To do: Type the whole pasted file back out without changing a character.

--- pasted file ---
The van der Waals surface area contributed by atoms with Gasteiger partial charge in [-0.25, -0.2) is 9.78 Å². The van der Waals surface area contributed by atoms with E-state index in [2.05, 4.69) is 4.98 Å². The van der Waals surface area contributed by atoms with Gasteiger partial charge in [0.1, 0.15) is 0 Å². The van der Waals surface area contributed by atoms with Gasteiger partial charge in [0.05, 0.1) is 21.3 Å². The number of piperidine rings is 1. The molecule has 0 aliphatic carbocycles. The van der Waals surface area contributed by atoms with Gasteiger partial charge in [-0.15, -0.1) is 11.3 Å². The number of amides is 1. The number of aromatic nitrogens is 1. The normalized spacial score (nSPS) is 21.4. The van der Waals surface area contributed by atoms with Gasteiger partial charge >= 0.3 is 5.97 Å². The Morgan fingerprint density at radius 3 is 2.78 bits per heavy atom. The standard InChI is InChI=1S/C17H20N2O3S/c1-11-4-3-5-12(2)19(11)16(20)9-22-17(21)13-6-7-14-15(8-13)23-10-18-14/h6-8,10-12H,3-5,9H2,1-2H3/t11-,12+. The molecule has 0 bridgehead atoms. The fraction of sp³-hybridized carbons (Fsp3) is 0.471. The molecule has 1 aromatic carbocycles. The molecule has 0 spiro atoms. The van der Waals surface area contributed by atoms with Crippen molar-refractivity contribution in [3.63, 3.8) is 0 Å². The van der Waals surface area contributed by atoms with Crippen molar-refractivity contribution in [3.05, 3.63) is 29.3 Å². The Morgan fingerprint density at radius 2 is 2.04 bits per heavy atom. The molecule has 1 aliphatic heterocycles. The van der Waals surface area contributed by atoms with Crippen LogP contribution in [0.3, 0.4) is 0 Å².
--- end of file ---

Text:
The van der Waals surface area contributed by atoms with Gasteiger partial charge in [-0.25, -0.2) is 9.78 Å². The van der Waals surface area contributed by atoms with E-state index in [2.05, 4.69) is 4.98 Å². The van der Waals surface area contributed by atoms with Gasteiger partial charge in [0.1, 0.15) is 0 Å². The van der Waals surface area contributed by atoms with Gasteiger partial charge in [0.05, 0.1) is 21.3 Å². The number of piperidine rings is 1. The molecule has 0 aliphatic carbocycles. The van der Waals surface area contributed by atoms with Gasteiger partial charge in [-0.15, -0.1) is 11.3 Å². The number of amides is 1. The number of aromatic nitrogens is 1. The normalized spacial score (nSPS) is 21.4. The van der Waals surface area contributed by atoms with Gasteiger partial charge >= 0.3 is 5.97 Å². The Morgan fingerprint density at radius 3 is 2.78 bits per heavy atom. The standard InChI is InChI=1S/C17H20N2O3S/c1-11-4-3-5-12(2)19(11)16(20)9-22-17(21)13-6-7-14-15(8-13)23-10-18-14/h6-8,10-12H,3-5,9H2,1-2H3/t11-,12+. The molecule has 0 bridgehead atoms. The fraction of sp³-hybridized carbons (Fsp3) is 0.471. The molecule has 1 aromatic carbocycles. The molecule has 0 spiro atoms. The van der Waals surface area contributed by atoms with Crippen molar-refractivity contribution in [3.63, 3.8) is 0 Å². The van der Waals surface area contributed by atoms with Crippen molar-refractivity contribution in [3.05, 3.63) is 29.3 Å². The Morgan fingerprint density at radius 2 is 2.04 bits per heavy atom. The molecule has 1 aliphatic heterocycles. The van der Waals surface area contributed by atoms with Crippen LogP contribution in [0.3, 0.4) is 0 Å².